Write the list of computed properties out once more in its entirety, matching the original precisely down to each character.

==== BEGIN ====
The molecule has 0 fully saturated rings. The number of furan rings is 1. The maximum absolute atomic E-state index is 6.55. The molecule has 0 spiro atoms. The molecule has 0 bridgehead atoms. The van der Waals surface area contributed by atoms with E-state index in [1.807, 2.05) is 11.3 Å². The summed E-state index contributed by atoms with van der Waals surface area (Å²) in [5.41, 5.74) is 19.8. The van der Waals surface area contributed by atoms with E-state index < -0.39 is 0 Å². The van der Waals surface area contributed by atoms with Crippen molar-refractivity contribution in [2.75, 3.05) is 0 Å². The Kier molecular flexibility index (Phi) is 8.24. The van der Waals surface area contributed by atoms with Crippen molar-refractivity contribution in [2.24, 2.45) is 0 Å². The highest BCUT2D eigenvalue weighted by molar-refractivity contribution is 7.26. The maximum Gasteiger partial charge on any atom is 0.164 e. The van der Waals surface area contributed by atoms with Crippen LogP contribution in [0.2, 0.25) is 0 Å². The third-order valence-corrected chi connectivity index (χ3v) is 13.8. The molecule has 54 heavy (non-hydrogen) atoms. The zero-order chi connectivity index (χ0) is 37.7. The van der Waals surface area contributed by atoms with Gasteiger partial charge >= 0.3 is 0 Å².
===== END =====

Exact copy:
The molecule has 0 fully saturated rings. The number of furan rings is 1. The maximum absolute atomic E-state index is 6.55. The molecule has 0 spiro atoms. The molecule has 0 bridgehead atoms. The van der Waals surface area contributed by atoms with E-state index in [1.807, 2.05) is 11.3 Å². The summed E-state index contributed by atoms with van der Waals surface area (Å²) in [5.41, 5.74) is 19.8. The van der Waals surface area contributed by atoms with E-state index < -0.39 is 0 Å². The van der Waals surface area contributed by atoms with Crippen molar-refractivity contribution in [2.75, 3.05) is 0 Å². The Kier molecular flexibility index (Phi) is 8.24. The van der Waals surface area contributed by atoms with Crippen molar-refractivity contribution in [2.24, 2.45) is 0 Å². The highest BCUT2D eigenvalue weighted by molar-refractivity contribution is 7.26. The maximum Gasteiger partial charge on any atom is 0.164 e. The van der Waals surface area contributed by atoms with Crippen LogP contribution in [0.2, 0.25) is 0 Å². The third-order valence-corrected chi connectivity index (χ3v) is 13.8. The molecule has 54 heavy (non-hydrogen) atoms. The zero-order chi connectivity index (χ0) is 37.7. The van der Waals surface area contributed by atoms with Gasteiger partial charge >= 0.3 is 0 Å².